Dave

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Explorer ,
Mar 17, 2024 Mar 17, 2024

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I'm sorry. I guess I'm not communicating clearly for some reason.

I'm aware of what my display is capable of displaying. In my 32 bits/channel psd file I'm transforming the HDR image manually (well, mostly through a lut) to fit nicely onto my close-enought-to-srgb display. And I would appriciate if Photoshop allowed me to do it my way, without applying sRGB transform (please see the screenshot - PS clearly shows my file through sRGB view lut - comparison with other viewers).
Soft proof setup in PS is allowing me to see the image without the sRGB view lut (screenshot). And "Export as" that has option to turn off this sRGB conversion is limited to 8 bits/channel.
How do I "bake" this soft proof setup into the image during converting from 32 bits/channel to 16?

 

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Community Expert ,
Mar 17, 2024 Mar 17, 2024

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Let's step back a bit. When you proof to your monitor profile, with preserve numbers on, that will turn off all display color management. That means source and destination profiles are the same, and hence no change, no conversion.

 

But you say you already have color management off, by setting the monitor profile as your working space. That should do exactly the same thing.

 

So both of these can't be correct. They can't both be color management off and yet produce a difference. They should by definition be the same. Both incorrect, but the same.

 

Sending linear data straight to a monitor with a native response around a gamma 2.2 curve, should result in an image that is much darker than it should be. Only when that linear data have been converted and remapped to the monitor tone curve, will you see the image correctly (brighter).

 

Photoshop's color management engine can't be turned off. It always runs. To disable it, you need to resort to tricks, and the simplest is to make sure the source and destination profiles are the same. That's a null transform; nothing is changed, nothing happens, no color management.

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Explorer ,
Mar 17, 2024 Mar 17, 2024

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"Let's step back a bit. When you proof to your monitor profile, with preserve numbers on, that will turn off all display color management. That means source and destination profiles are the same, and hence no change, no conversion."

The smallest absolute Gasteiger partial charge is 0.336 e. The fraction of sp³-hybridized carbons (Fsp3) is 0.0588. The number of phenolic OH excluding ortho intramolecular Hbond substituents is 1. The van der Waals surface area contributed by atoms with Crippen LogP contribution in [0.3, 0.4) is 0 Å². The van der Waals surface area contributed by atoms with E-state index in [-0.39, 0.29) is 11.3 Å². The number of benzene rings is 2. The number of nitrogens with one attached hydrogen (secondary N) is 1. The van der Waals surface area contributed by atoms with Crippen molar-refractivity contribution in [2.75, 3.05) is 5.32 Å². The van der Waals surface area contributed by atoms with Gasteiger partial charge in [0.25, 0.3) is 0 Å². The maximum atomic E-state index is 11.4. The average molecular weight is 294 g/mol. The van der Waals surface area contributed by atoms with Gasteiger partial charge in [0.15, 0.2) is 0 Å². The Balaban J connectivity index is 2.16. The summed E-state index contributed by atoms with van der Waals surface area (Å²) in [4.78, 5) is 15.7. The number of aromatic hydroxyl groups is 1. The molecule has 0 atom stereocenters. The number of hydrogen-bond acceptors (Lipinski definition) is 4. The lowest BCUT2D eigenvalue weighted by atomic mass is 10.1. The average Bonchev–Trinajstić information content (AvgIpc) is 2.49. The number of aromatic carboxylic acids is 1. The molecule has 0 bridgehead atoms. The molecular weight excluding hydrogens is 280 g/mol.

Yes.
Now how do I assign that proof profile to my 32 bits/channel psd file?

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Community Expert ,
Mar 17, 2024 Mar 17, 2024

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Hang on. Monitor RGB as working doesn't disable color management as long as there's still a document profile. And there will always be a linear profile in HDR.

 

It just strips when saving.

 

So the way to get no color management in Photoshop (which I never thought I would say, and certainly won't ever recommend) - is to Proof to monitor.

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Community Expert ,
Mar 19, 2024 Mar 19, 2024

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@m36054796i2qa @D Fosse writes: So the way to get no color management in Photoshop (which I never thought I would say, and certainly won't ever recommend) - is to Proof to monitor.

 

Screenshot 2024-03-19 at 12.09.27.jpg

 

I don't recommend this either, but for illustration purposes this is how its done, in this case my "Monitor RGB" ICC profile is "CG247-5800 AUTO 160"

 

I hope this helps
neil barstow, colourmanagement net - adobe forum volunteer - co-author: 'getting colour right'
google me "neil barstow colourmanagement" for lots of free articles on colour management
Help others by clicking "Correct Answer" if the question is answered.
Found the answer elsewhere? Share it here. "Upvote" is for useful posts.

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Explorer ,
Mar 20, 2024 Mar 20, 2024

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yes. this is how to see "no colour management" 32 bits/channel file on particular display.
but how to "save it" while going from 32 to 16 bits/channel?

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Explorer ,
Mar 21, 2024 Mar 21, 2024

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nobody?

should I assume what I'm trying to do is still not possible?
a clear answer from an Expert would be much apreciated.

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Community Expert ,
Mar 21, 2024 Mar 21, 2024

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The answer to that was given several posts up. Temporarily set your RGB working profile to a linear profile and use exposure and gamma as the toning method.

 

Dave

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Explorer ,
Mar 21, 2024 Mar 21, 2024

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working: linear profile (screenshot)
opening exr: looks too bright, gets RGB build-in profile assigned automatically.
converting to 16 bits/channel: merge, gamma = 1.0 - looks too bright still.

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Explorer ,
Mar 28, 2024 Mar 28, 2024

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I tested the suggested solution in Krita. With a few different linear icc profiles.
Linear icc profile assigned to the file, linear icc profile working space.
Everything works/looks as expected.

So is it just limitation of 32 bits/channel mode in Photoshop in regards to icc profiles?